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What are the health risks of a large waist?

Dr. Mehmet Oz, MD
Cardiology (Cardiovascular Disease)
Half of men and 70% of women in the United States between the ages of 50 and 79 have waist sizes that indicate obesity. Too much of a waist can lead to heart disease, diabetes and even cancer. That’s because excess abdominal, or omentum, fat pumps out toxic chemicals that not only keep you fat but also causes inflammation that poisons your organs, especially your liver.
This content originally appeared on doctoroz.com
Anthony L. Komaroff, MD
Internal Medicine
An increase in waist size is an indicator of increased body fat. As you grow older, you may find that your waist size increases even though you have not gained pounds. That's because people tend to lose muscle mass and gain fat with age. Any increase in waist size is a signal that your percentage of body fat is increasing. In the past, experts thought that carrying most of your fat above the waist in your upper body (the "apple shape") was more dangerous to the heart than fat stored lower in the body, in the hips and thighs (the "pear shape"). But evidence suggests that the location of excess weight doesn't seem to make a difference -- extra pounds harm the heart regardless of where they accumulate.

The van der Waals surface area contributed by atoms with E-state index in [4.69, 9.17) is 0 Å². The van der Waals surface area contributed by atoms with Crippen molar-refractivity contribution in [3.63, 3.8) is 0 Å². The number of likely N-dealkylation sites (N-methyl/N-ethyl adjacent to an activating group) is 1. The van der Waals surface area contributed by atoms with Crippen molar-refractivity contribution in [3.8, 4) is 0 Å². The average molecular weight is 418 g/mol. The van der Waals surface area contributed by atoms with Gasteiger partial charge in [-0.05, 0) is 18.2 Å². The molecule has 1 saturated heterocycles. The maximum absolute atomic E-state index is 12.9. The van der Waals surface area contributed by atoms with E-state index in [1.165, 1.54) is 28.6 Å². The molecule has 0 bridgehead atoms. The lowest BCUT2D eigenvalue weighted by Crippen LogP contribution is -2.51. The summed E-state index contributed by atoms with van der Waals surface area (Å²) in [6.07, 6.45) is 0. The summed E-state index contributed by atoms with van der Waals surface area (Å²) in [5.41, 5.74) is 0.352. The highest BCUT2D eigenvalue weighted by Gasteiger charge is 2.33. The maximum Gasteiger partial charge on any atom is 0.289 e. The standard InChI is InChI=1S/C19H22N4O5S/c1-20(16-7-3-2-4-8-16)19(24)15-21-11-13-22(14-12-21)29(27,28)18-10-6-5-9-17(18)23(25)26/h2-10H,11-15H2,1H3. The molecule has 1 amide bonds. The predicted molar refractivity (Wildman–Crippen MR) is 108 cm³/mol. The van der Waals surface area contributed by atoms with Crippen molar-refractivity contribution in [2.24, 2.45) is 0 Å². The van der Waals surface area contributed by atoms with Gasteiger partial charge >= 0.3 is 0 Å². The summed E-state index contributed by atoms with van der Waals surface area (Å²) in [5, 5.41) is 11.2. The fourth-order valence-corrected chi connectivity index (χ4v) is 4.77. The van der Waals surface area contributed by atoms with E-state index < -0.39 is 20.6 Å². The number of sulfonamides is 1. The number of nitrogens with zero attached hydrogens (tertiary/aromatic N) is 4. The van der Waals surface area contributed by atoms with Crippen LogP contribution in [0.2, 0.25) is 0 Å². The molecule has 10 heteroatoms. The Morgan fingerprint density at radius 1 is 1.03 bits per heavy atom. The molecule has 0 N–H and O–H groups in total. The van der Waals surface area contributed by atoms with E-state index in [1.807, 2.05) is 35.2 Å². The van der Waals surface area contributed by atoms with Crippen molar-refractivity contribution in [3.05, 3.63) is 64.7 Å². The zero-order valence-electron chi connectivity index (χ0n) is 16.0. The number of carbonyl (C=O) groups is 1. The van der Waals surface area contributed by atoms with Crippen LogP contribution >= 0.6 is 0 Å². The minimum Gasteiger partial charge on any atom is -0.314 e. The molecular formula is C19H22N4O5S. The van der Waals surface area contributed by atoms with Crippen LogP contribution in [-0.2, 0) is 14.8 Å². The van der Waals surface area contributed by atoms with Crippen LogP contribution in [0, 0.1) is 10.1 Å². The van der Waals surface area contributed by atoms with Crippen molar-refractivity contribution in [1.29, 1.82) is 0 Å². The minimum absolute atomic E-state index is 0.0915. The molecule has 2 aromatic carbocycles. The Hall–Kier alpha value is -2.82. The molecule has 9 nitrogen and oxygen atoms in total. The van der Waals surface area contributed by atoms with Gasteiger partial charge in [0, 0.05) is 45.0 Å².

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Important: This content reflects information from various individuals and organizations and may offer alternative or opposing points of view. It should not be used for medical advice, diagnosis or treatment. As always, you should consult with your healthcare provider about your specific health needs.